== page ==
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How is the community handling performance testing of their secured web areas? We don't particularly have a public facing web site, thus users have to be logged into be able view data / access the system. To further complicate matters, we can not allow users to be logged in multiple times -- if you attempt to login a second time your first session is invalidated. We could turn this feature off (as well as second-level caching), but then we are testing a system which is inherently different from production.

What methodologies should we look into to stress test our application?

Our developers are pretty proficient with Java and Python.

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Good question.

Normally we'd use something like Selenium to automate a web-browser talking to the web application itself. This is a system-level approach, and has several advantages:

  • You are measuring the performance of client-browser too
  • You can see (to some extent) if the site performs better or worse in different browsers
  • It is compatible with techniques which do not lend themselves to "raw" web driver programs like ApacheBench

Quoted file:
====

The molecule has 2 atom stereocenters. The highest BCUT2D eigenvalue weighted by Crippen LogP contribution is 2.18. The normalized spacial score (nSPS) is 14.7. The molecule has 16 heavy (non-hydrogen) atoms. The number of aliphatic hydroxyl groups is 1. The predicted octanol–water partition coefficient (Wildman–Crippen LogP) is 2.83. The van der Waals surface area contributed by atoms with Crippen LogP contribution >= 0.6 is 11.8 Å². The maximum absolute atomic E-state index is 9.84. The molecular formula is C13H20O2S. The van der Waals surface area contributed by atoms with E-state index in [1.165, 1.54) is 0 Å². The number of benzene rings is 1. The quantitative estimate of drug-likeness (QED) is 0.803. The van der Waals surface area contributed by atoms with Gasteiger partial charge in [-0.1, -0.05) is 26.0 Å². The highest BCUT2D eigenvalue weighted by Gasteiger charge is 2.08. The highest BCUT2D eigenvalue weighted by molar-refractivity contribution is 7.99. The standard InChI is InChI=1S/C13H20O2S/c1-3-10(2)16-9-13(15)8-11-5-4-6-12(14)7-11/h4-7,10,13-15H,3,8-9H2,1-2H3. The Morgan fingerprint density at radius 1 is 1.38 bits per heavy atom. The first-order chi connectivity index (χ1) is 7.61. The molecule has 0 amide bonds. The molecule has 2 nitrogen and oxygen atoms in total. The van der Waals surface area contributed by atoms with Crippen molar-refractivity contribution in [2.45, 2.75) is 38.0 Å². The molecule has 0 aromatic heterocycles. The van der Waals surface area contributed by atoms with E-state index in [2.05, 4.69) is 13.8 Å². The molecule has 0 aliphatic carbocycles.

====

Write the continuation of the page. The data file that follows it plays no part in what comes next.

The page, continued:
Of course it can take a large amount of work to create automated tests which are representative of real users actions.

Normally you'd have some special test-system with known hardware (ideally similar to production) and a database which includes certain objects which the test suite expects to find. You could also load a production-size (or bigger) simulated data set into this system.

If you used (for example) Selenium to automate functional tests, the functional tests could be reused to build a performance-test suite. That's what we did before.

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How did you go about reusing the functional tests? How was Selenium abstracted out of these tests (or was it)? –  Scott Nov 29 '11 at 13:16
We just ran the selenium functional testing in a known hardware environment, with some instrumentation to measure performance. Selenium was still used. –  MarkR Nov 30 '11 at 10:15

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